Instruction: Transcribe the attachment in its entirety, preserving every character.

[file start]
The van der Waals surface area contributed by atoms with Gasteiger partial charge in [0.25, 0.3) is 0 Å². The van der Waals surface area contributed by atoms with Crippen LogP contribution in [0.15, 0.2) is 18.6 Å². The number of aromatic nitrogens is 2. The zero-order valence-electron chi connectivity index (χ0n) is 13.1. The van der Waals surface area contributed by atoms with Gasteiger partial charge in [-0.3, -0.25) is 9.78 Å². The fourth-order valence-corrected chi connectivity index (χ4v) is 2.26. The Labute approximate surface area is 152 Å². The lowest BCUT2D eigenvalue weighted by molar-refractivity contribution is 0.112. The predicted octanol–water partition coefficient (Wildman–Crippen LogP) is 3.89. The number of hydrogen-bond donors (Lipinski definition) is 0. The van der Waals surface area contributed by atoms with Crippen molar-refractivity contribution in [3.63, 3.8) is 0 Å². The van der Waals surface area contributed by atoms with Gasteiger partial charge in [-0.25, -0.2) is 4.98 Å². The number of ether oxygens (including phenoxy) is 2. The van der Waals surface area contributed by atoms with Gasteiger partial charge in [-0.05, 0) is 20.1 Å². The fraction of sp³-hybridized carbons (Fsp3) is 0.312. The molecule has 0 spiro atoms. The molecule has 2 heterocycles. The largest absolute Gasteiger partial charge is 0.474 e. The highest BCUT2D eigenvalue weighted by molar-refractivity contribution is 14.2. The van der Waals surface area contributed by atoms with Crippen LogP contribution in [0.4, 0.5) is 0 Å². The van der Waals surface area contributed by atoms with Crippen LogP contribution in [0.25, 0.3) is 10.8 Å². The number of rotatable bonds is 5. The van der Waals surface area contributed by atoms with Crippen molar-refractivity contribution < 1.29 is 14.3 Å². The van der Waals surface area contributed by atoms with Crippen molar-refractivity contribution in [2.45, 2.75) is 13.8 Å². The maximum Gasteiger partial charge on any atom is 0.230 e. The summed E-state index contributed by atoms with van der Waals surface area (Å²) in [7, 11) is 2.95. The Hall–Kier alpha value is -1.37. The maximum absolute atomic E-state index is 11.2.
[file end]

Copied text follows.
The van der Waals surface area contributed by atoms with Gasteiger partial charge in [0.25, 0.3) is 0 Å². The van der Waals surface area contributed by atoms with Crippen LogP contribution in [0.15, 0.2) is 18.6 Å². The number of aromatic nitrogens is 2. The zero-order valence-electron chi connectivity index (χ0n) is 13.1. The van der Waals surface area contributed by atoms with Gasteiger partial charge in [-0.3, -0.25) is 9.78 Å². The fourth-order valence-corrected chi connectivity index (χ4v) is 2.26. The Labute approximate surface area is 152 Å². The lowest BCUT2D eigenvalue weighted by molar-refractivity contribution is 0.112. The predicted octanol–water partition coefficient (Wildman–Crippen LogP) is 3.89. The number of hydrogen-bond donors (Lipinski definition) is 0. The van der Waals surface area contributed by atoms with Crippen molar-refractivity contribution in [3.63, 3.8) is 0 Å². The van der Waals surface area contributed by atoms with Gasteiger partial charge in [-0.25, -0.2) is 4.98 Å². The number of ether oxygens (including phenoxy) is 2. The van der Waals surface area contributed by atoms with Gasteiger partial charge in [-0.05, 0) is 20.1 Å². The fraction of sp³-hybridized carbons (Fsp3) is 0.312. The molecule has 0 spiro atoms. The molecule has 2 heterocycles. The largest absolute Gasteiger partial charge is 0.474 e. The highest BCUT2D eigenvalue weighted by molar-refractivity contribution is 14.2. The van der Waals surface area contributed by atoms with Crippen LogP contribution in [0.4, 0.5) is 0 Å². The van der Waals surface area contributed by atoms with Crippen LogP contribution in [0.25, 0.3) is 10.8 Å². The number of rotatable bonds is 5. The van der Waals surface area contributed by atoms with Crippen molar-refractivity contribution < 1.29 is 14.3 Å². The van der Waals surface area contributed by atoms with Crippen molar-refractivity contribution in [2.45, 2.75) is 13.8 Å². The maximum Gasteiger partial charge on any atom is 0.230 e. The summed E-state index contributed by atoms with van der Waals surface area (Å²) in [7, 11) is 2.95. The Hall–Kier alpha value is -1.37. The maximum absolute atomic E-state index is 11.2.